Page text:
I really enjoyed reading this book and was sorry when I finished it. I can imagine it becoming popular with book clubs as it should promote lively discussions.
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VINE VOICEon 20 March 2013
Format: Paperback|Vine Customer Review of Free Product( What's this? )
I thought that this book just started off so well. Mimi seemed such a fantastic character, although more spoken about than actually appearing. Harrison, with his neurotic lists and amusing comments was brilliantly funny,and made it one of those 'laugh out loud' novels that are so rare. It took the author six years to write this, apparently.
All is going well, until suddenly, it looks as though the author runs out of ideas. It appeared to me as though she introduced an unnecessary and jarringly dramatic death because she couldn't think of anywhere else to take the story. After this, it all seems to go downhill. Harrison's feminist comments become more bizarre, as do his actions, and then there is another, smaller dramatic incident which also seems a bit pointless. I'm really sorry that this book ended the way it did, because up until the middle, I was beginning to think that this was the most wonderful thing that I'd read for years.
The book ends with more lists, which I mostly skipped as they didn't help the book, and a manifesto for Harrison's feminist movement which had some good ideas to start with, but then tipped over into madness.
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TOP 50 REVIEWERVINE VOICEon 19 February 2013
Format: Paperback|Vine Customer Review of Free Product( What's this? )
Lucy Ellmann's new novel 'Mimi' is a joy. The serendipitous meeting between
our titular heroine and Harrison Hanafan (a cosmetic surgeon with a moral
conscience) makes for one of the most enjoyable reads I've had in ages.

It's a full-bodied narrative about a full-bodied relationship. Larger-than-
life Mimi is a fast, furious and very funny creation; a perfect foil for poor
Harrison, in recovery from a previous ill-fated liaison with ghastly Gertrude.

With New York as a backdrop to their rumbustious alliance Ms Ellmann plays
with our heart strings and funny bones in equal measure. It's a story about art
and food and hot flushes and obsession and Aunt Phoebe's quilt and lust and
lists and love. "Real love is ferocious...It's the bee's knees...And you're no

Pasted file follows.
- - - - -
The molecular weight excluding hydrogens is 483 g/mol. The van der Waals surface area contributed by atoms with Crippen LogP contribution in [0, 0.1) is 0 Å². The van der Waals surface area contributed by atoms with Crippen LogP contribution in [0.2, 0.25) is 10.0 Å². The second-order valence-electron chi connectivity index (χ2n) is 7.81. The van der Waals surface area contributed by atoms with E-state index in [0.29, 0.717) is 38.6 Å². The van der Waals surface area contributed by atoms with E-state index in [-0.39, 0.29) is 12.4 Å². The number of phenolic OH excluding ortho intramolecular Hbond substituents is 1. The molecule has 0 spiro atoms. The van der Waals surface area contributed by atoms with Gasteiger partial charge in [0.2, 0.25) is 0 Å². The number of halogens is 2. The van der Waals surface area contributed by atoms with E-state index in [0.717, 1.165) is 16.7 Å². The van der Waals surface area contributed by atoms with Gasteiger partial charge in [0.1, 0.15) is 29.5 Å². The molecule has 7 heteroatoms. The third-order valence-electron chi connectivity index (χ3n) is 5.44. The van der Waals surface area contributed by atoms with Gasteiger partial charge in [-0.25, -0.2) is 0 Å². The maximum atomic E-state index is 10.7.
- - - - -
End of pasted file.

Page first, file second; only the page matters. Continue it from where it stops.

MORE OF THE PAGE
longer solely responsible for the success or failure of your cocktail parties."

I have no argument with that. Life affirming stuff!

Highly Recommended.
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VINE VOICEon 14 April 2013
Format: Paperback|Vine Customer Review of Free Product( What's this? )
I really enjoyed this book. It's one of those rare books that I can't help but to laugh out loud at parts of it - not so great on the early morning commute, I certainly got some strange looks! It's funny, engaging and larger than life. I liked the characters and the storyline was great. Very well written and a good rollicking read!
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VINE VOICEon 19 May 2013
Format: Paperback|Vine Customer Review of Free Product( What's this? )
Mimi was not a character I had any sympathy for but I liked Harrison. The two of them getting together was not particularly creduble and i was left unsatisfied at the end. Dull.
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on 4 April 2014
Well! I'm not quite sure what to say, other than I pretty much loved this, and I have to reveal that I'm a Lucy Ellmann fan from long ago.
sI read Sweet Desserts whenever it first came out, and just lapped it up, and would give it 5 stars every time. And then was 'Varying Degrees of Hopelessness', another blinder! ***** all the way!

I did sort of lose the way after that I have to confess, but I did shudder when I saw Lucy Ellmann's name on a book in a bookshop the week after last. I grabbed the book and took it to the till as quick as I could: I was that excited!

Here's were the marmite comes in...or does it?

Is it really that difficult to understand that its likely that the world is about to implode because of MAN? We all know that that men have been in the supremacy for a long time - Bankers, Government, Energy. Those are probably the three main things.

This story is a bit of a fairy tale, a bit of what could be, if you just decided that we didn't need that s***!!

So, I loved it ... and I love marmite too.... ha,ha
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VINE VOICEon 11 February 2014
Format: Paperback|Vine Customer Review of Free Product( What's this? )
At first I really disliked Harrison, the first person narrator of this quirky love story. He comes across as arrogant and self absorbed, and he works as a plastic surgeon.

Then he meets Mimi, several times, through a series of apparent coincidences. At first she seems crazy but they start to fall in love, then they have a terrible quarrel. Can Harrison sort himself out and persuade Mimi to listen to him? I really warmed to him though.

Romantic comedy? Yes, sort of. Chick lit? Not exactly, though it is hard to define what makes a novel chick lit or not. It doesn’t really conform to those genre conversions.

I enjoyed the quirky humour and the positive feminist message in this rather zany novel.